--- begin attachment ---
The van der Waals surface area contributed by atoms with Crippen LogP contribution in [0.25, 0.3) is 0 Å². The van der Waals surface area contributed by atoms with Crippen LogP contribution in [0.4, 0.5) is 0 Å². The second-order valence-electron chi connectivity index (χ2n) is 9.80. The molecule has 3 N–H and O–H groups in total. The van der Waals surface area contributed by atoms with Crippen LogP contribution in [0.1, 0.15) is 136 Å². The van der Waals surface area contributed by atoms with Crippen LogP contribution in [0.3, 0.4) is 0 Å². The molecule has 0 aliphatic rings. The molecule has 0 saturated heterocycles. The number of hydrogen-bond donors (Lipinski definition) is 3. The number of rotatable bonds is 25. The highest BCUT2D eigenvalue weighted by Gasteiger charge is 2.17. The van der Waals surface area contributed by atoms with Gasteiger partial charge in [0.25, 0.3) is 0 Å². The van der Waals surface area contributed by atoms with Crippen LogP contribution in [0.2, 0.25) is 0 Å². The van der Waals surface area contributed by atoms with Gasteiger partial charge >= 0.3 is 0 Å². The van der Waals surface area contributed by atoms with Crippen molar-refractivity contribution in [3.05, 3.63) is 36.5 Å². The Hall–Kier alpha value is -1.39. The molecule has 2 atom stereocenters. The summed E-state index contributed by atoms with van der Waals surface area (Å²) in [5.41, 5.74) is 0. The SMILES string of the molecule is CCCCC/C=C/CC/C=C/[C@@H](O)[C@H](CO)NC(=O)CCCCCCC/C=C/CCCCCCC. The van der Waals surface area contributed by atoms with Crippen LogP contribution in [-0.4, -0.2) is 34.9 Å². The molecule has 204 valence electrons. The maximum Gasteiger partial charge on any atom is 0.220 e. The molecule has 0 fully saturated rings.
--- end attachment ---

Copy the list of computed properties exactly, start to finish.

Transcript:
The van der Waals surface area contributed by atoms with Crippen LogP contribution in [0.25, 0.3) is 0 Å². The van der Waals surface area contributed by atoms with Crippen LogP contribution in [0.4, 0.5) is 0 Å². The second-order valence-electron chi connectivity index (χ2n) is 9.80. The molecule has 3 N–H and O–H groups in total. The van der Waals surface area contributed by atoms with Crippen LogP contribution in [0.1, 0.15) is 136 Å². The van der Waals surface area contributed by atoms with Crippen LogP contribution in [0.3, 0.4) is 0 Å². The molecule has 0 aliphatic rings. The molecule has 0 saturated heterocycles. The number of hydrogen-bond donors (Lipinski definition) is 3. The number of rotatable bonds is 25. The highest BCUT2D eigenvalue weighted by Gasteiger charge is 2.17. The van der Waals surface area contributed by atoms with Gasteiger partial charge in [0.25, 0.3) is 0 Å². The van der Waals surface area contributed by atoms with Crippen LogP contribution in [0.2, 0.25) is 0 Å². The van der Waals surface area contributed by atoms with Gasteiger partial charge >= 0.3 is 0 Å². The van der Waals surface area contributed by atoms with Crippen molar-refractivity contribution in [3.05, 3.63) is 36.5 Å². The Hall–Kier alpha value is -1.39. The molecule has 2 atom stereocenters. The summed E-state index contributed by atoms with van der Waals surface area (Å²) in [5.41, 5.74) is 0. The SMILES string of the molecule is CCCCC/C=C/CC/C=C/[C@@H](O)[C@H](CO)NC(=O)CCCCCCC/C=C/CCCCCCC. The van der Waals surface area contributed by atoms with Crippen LogP contribution in [-0.4, -0.2) is 34.9 Å². The molecule has 204 valence electrons. The maximum Gasteiger partial charge on any atom is 0.220 e. The molecule has 0 fully saturated rings.